- The Washington Times - Tuesday, June 27, 2006

Four D.C. firefighters who responded to the emergency call for New York Times journalist David E. Rosenbaum in January were told yesterday that they face internal charges that could result in their termination.

Fire department sources said the crew of Engine 20 — Anthony Fields, Reginald Chandler, Michael Roy and Frelimo Simba — were charged with failing to follow medical protocols and obstructing the investigation into Mr. Rosenbaum’s fatal beating.

Department spokeswoman Kathryn Friedman would not confirm the charges, but she said Fire Chief Adrian H. Thompson had taken action against the crew.

“Additional personnel actions were initiated today for individuals who responded to the Gramercy Street incident,” Miss Friedman said.

Lt. Ray Sneed, president of the D.C. Firefighters Association, said he will not commentuntil the union’s attorneys review the charges.

Mr. Rosenbaum, 63, was robbed and beaten Jan. 6 in Northwest and died two days later. The emergency response to his beating revealed glaring deficiencies in the Fire and Emergency Medical Services Department, the D.C. Office of the Inspector General reported June 16.

According to the report, firefighters who responded to the scene did not assess or treat Mr. Rosenbaum correctly. They detected the odor of alcohol and discounted other potential causes of Mr. Rosenbaum’s symptoms because of it.

In addition, the first responders did not understand the scope of their jobs and the basic protocols for patient care, according to the report, which does not identify the crew members by name.

Mr. Fields, who has served 24 years on the job at Engine 20, was acting as engine officer the night of the incident. He joined the department before a firefighter was required to be trained as an emergency medical technician (EMT), and his certification to perform cardiopulmonary resuscitation (CPR) had expired.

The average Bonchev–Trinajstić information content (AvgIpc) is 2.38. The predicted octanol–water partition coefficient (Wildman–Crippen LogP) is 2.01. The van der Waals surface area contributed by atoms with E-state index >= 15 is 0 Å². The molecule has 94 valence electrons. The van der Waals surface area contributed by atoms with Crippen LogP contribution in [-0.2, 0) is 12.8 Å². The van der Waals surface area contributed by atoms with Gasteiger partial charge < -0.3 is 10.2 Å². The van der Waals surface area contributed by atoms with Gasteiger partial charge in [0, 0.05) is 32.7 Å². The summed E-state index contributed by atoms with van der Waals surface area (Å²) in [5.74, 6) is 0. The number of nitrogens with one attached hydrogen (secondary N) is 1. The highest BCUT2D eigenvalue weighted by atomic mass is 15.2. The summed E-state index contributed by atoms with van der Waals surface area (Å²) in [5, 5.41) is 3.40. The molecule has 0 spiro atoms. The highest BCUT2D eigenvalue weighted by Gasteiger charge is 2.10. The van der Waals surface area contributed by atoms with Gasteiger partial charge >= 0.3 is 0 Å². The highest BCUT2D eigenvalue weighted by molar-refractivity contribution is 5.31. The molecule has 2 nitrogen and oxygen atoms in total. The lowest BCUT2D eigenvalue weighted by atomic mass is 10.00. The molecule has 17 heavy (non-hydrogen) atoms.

Mr. Chandler, a 14-year veteran, was detailed to the short-staffed Engine 20 from his post at Engine 9.

Mr. Roy has served on the department for almost four years and has been stationed at Engine 20 for 1 years. He was the most highly trained EMT on the scene, but according to the inspector general’s report, deferred patient care decisions to Mr. Simba, a 15-year veteran who has been stationed at Engine 20 for four years.

Moreover, the report documented inconsistent stories told by the men during interviews with fire officials and the Office of the Inspector General’s investigators. The report also noted one case in which a fire department logbook containing information about the incident appeared to have been doctored.

City officials have said they expect a personnel review of department workers involved in the case to be completed later this week.

The department has begun termination proceedings against Selena Walker, who drove the ambulance that responded to the scene.

Jerome Stack, assistant director of EMS operations, was suspended for 10 days, and EMS supervisor Harry Jones retired instead of accepting a reduction in rank.

Deputy Chief Michael L. Willis, the department’s director of training, was suspended for three days and reassigned to the department’s Office of Risk Management.

Sheila Watson, the EMS training director, was reassigned.

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